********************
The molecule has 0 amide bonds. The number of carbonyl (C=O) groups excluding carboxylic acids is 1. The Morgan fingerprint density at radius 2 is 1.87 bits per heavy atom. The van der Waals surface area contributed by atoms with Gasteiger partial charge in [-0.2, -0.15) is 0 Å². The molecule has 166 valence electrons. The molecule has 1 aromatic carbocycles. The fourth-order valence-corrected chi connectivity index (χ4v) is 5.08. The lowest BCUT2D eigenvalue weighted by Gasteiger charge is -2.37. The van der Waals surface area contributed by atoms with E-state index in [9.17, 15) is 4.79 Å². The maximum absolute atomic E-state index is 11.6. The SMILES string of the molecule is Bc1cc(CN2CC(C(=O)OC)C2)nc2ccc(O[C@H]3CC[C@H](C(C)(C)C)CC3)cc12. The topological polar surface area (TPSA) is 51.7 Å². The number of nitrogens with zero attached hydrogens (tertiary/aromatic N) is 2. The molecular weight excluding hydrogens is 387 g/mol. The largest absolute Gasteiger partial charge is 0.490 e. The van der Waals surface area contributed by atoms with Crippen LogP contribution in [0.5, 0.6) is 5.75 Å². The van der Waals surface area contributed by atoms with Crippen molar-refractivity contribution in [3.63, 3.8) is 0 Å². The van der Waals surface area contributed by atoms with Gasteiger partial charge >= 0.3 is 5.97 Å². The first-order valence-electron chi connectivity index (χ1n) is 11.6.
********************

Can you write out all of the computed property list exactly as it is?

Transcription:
The molecule has 0 amide bonds. The number of carbonyl (C=O) groups excluding carboxylic acids is 1. The Morgan fingerprint density at radius 2 is 1.87 bits per heavy atom. The van der Waals surface area contributed by atoms with Gasteiger partial charge in [-0.2, -0.15) is 0 Å². The molecule has 166 valence electrons. The molecule has 1 aromatic carbocycles. The fourth-order valence-corrected chi connectivity index (χ4v) is 5.08. The lowest BCUT2D eigenvalue weighted by Gasteiger charge is -2.37. The van der Waals surface area contributed by atoms with E-state index in [9.17, 15) is 4.79 Å². The maximum absolute atomic E-state index is 11.6. The SMILES string of the molecule is Bc1cc(CN2CC(C(=O)OC)C2)nc2ccc(O[C@H]3CC[C@H](C(C)(C)C)CC3)cc12. The topological polar surface area (TPSA) is 51.7 Å². The number of nitrogens with zero attached hydrogens (tertiary/aromatic N) is 2. The molecular weight excluding hydrogens is 387 g/mol. The largest absolute Gasteiger partial charge is 0.490 e. The van der Waals surface area contributed by atoms with Crippen LogP contribution in [0.5, 0.6) is 5.75 Å². The van der Waals surface area contributed by atoms with Crippen molar-refractivity contribution in [3.63, 3.8) is 0 Å². The van der Waals surface area contributed by atoms with Gasteiger partial charge >= 0.3 is 5.97 Å². The first-order valence-electron chi connectivity index (χ1n) is 11.6.